BOOTLEG FILES 708: “White Zombie” (1932 horror film starring Bela Lugosi).
LAST SEEN: On YouTube.
AMERICAN HOME VIDEO: On public domain labels.
REASON FOR BOOTLEG STATUS: A copyright infringement accusation at the beginning of its production and a lapsed copyright after its release.
CHANCES OF SEEING A COMMERCIAL DVD RELEASE: There has yet to be a truly pristine commercial release of this title.
When “White Zombie” opened in New York in 1932, the critics were scathing in their denunciations. Words like “ridiculous,” “ludicrous,” “failure” and “Worst Movie of 1932” peppered the reviews. And while the critical slams did not scare away audiences, it nonetheless saddled the film with a negative reputation that required decades of repeated screenings and new generations of film scholars to mitigate the initial wave of abuse. Continue reading →
Just in time for Halloween! This episode of “The Online Movie Show” celebrates the life and legacy of Bela Lugosi, peeling away the urban legends and highlighting the iconic actor’s greatest achievements. Film historian James L. Neibaur, author of “The Monster Movies of Universal Studios” and an upcoming biography on William Beaudine, a frequent Lugosi director, is the guest on this episode, which can be heard here.
When “The Universal Horror Collection” was originally announced, it was titled the “Boris Karloff/Bela Lugosi Collection” by Shout Factory. One can only assume that they’ve managed to retain the rights to many Universal movies obscure and classic, thus changing their new series to “The Universal Horror Collection.” With that broad a title, the sky is apparently the limit for Shout Factory and what they can do with these volumes. Since this was originally a Karloff/Lugosi four movie set, the whole of the films included star the pair of horror icons. With Volume 1 of “The Universal Horror Collection,” fans will be elated to see that they’re starting us off on the right foot.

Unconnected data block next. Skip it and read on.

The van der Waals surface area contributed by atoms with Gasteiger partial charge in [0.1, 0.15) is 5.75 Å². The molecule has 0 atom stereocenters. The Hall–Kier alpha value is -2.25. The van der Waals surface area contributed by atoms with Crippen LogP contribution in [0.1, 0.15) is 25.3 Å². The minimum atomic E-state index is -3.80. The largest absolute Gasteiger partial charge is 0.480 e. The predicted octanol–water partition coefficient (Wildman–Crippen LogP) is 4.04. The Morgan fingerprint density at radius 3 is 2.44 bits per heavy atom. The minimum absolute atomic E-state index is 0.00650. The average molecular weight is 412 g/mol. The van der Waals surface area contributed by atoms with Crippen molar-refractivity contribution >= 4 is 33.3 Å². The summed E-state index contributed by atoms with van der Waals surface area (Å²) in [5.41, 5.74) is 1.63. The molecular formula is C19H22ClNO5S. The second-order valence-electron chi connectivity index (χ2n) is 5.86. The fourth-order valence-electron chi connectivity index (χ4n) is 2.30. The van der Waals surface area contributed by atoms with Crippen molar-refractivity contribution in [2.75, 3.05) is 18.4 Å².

Although Universal eventually did follow up Tod Browning’s “Dracula” from 1931 with their own “Dracula’s Daughter” and “Son of Dracula,” the unofficial sequel has always been 1943’s “The Return of the Vampire.” When Columbia Pictures sough to revive Dracula for the big screener, Universal halted their efforts, prompting Columbia to basically deliver the follow up to Dracula but under a variety of different names and different circumstances. With “The Return of the Vampire” we have a great spiritual sequel that stars Lugosi returning as Dracula, but–not Dracula.
It’s funny how I know so much about Dracula and still can’t get enough of the character or the concept no matter where I turn. Intervision’s “The Trail of Dracula” is an hour long look in to the history of Dracula through the ages. There are tons of interviews and accounts from the creation of Bram Stoker’s novel, and the unauthorized adaptation called “Nosferatu,” right down to his pop culture influence in the modern age like “Vampire Hunter D” and “Castlevania.” While I would have loved a more thorough examination of the vampire legend and its various incarnations of cultures all around the world, “The Trail of Dracula” explores how Dracula eventually was crafted.
The winner of the Best Picture Award at this year’s New England Underground Film Festival, this amusing 25-minute from filmmaker Jesse Berger slices and dices scenes and dialogue from four anti-classics from the notorious Edward D. Wood Jr. – “Glen or Glenda?”, “Bride of the Monster,” “Plan 9 from Outer Space” and “Night of the Ghouls” – into a wonderfully warped blend of lunacy that perfectly captures the inane spirit of Wood’s work in a fraction of their running time.
For the Mill Creek compilation “Scared Silly,” the company brings together the roots of horror comedy with a thirteen movie set that’s well worth the cash. Some of it is the same old material you’ll find in other collections, but considering the sub-genre, that’s nothing to sneeze at. On Disc One there’s 1961’s Creature from the Haunted Sea starring the googly eyed sea weed monster, as directed by Roger Corman. It’s a classic you can’t help but giggle through.
Director Ron William Neill’s “Frankenstein Meets the Wolfman” is a sequel to “The Wolfman” and a prequel to “Abbot and Costello Meet Frankenstein.” One of the many future crossovers for monsters, Neill’s movie is often incoherent, but at least delivers on the promise of the wolf man meeting Frankenstein. They only do battle for about four minutes in the finale, but technically they cross paths, so your expectations should be low for this sequel. The reasoning for bringing the characters together stretches all ideas of logic and suspension of disbelief. So “Frankenstein Meets the Wolf Man” is really a process of asking the audience to willingly ignore its inconsistencies and wait for the monsters to meet up and fight.